Worry Much? Brain Scientists Say Expressive Writing Can Help

According to a new study out of Michigan State University, writing about your feelings may help you perform an upcoming stressful task more efficiently by freeing up cognitive resources that would otherwise be used to reduce stress during the task itself. This is the first neural evidence suggesting that expressive writing provides relief from cognitive overload.

“Worrying takes up cognitive resources,” explains lead author Hans Schroder, an MSU doctoral student in psychology and a clinical intern at Harvard Medical School’s McLean Hospital. “It’s kind of like people who struggle with worry are constantly multitasking—they are doing one task and trying to monitor and suppress their worries at the same time. Our findings show that if you get these worries out of your head through expressive writing, those cognitive resources are freed up to work toward the task you’re completing and you become more efficient.”

What Does Brain Science Tell Us?

For the study, which was published in the online journal Psychophysiology, college students who identified as chronically anxious completed a computer-based task measuring their response accuracy and reaction times. Half of the participants participated in an expressive writing task beforehand, reflecting on the upcoming task for eight minutes; the other half also completed a writing exercise, but wrote about what they did the day before.

Schroder and his team found that, while the two groups scored about the same on speed and accuracy, the expressive writing group scored higher on overall efficiency, meaning they used fewer brain resources, as measured in the lab by electroencephalography (EEG).

Associate professor of psychology Jason Moser, one of Schroder’s fellow researchers, explains their findings this way: “Here, worried college students who wrote about their worries were able to offload these worries and run more like a brand new Prius, whereas the worried students who didn’t offload their worries ran more like a ’74 Impala—guzzling more brain gas to achieve the same outcomes on the task.”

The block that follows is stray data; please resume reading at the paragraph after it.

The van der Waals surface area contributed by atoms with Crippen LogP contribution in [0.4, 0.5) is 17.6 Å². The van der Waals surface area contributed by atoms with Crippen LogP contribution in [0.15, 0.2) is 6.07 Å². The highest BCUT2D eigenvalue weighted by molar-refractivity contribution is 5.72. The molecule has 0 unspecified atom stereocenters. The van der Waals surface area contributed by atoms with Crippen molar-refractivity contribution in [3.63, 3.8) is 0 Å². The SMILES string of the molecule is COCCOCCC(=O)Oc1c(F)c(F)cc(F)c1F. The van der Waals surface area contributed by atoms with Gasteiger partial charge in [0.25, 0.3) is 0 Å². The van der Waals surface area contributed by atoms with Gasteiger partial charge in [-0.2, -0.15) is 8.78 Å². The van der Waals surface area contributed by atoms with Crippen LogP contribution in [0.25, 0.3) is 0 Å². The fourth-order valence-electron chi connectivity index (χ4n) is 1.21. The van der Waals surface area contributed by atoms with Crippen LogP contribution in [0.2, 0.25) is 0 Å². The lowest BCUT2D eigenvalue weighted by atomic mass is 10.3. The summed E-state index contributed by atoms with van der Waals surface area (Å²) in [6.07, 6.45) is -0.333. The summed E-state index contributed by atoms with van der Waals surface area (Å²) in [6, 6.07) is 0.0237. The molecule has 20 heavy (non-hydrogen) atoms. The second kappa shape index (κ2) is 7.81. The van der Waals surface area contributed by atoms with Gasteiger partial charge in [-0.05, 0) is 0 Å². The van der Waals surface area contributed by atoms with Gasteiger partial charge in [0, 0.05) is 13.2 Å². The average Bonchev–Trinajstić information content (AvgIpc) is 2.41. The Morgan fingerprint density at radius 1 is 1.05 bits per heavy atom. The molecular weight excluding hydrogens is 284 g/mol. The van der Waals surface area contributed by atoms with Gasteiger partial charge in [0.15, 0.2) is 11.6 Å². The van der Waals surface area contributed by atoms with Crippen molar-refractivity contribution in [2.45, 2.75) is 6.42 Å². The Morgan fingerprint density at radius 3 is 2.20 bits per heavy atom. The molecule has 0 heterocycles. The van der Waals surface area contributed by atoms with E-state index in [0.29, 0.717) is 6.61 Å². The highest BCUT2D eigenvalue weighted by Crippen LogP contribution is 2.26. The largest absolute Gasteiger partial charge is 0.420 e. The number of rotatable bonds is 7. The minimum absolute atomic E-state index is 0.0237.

The idea that expressive writing can help people process past traumas and stressful events isn’t new, and there’s plenty of evidence to back it up. Schroder’s study is unique in that it shows the same technique can be used to prevent stress over future tasks. This could be of great help to students studying for exams or teachers preparing for the big semester ahead.

“Expressive writing makes the mind work less hard on upcoming stressful tasks, which is what worriers often get ‘burned out’ over, their worried minds working harder and hotter,” says Moser. “This technique takes the edge off their brains so they can perform the task with a ‘cooler head.'”

How Can We Use These Findings?

1. Make more time for free writing, even in the sciences.

Usually we reserve reflective writing for language arts classes, but this study suggests that journal time could be useful in science class too. Have students write about an upcoming project or exam, detailing which subjects they’re most concerned about being tested on. Pay attention to whether performance improves with the addition of more writing time.

2. Urge students to monitor and manage their stress levels.

One of the first steps in reducing stress is being able to recognise when and how it affects us. If students know there’s brain science backing the act of managing stress through writing, they’ll be more likely to adopt it as a regular strategy.

3. Use writing to remember.

If, as Schroder suggests, you free up cognitive resources by writing down your worries, maybe it also works to free up brain space by writing down new material. Encourage students to take notes not just for future reference during study sessions but also as a strategy to increase their brain capacity for further learning.

4. Share these findings with your colleagues.

Teachers can benefit, too. Spend some time reflecting on an upcoming lecture or presentation, or on that stack of papers to grade, in order to help your brain “cool off” and work through it all more efficiently. Most importantly, share these findings with your colleagues as well. Researchers are discovering more and more about the human brain every day, but we need to share this knowledge in order to make it useful.


Saga Briggs is an author at InformED. You can follow her on Twitter@sagamilena or read more of her writing here.

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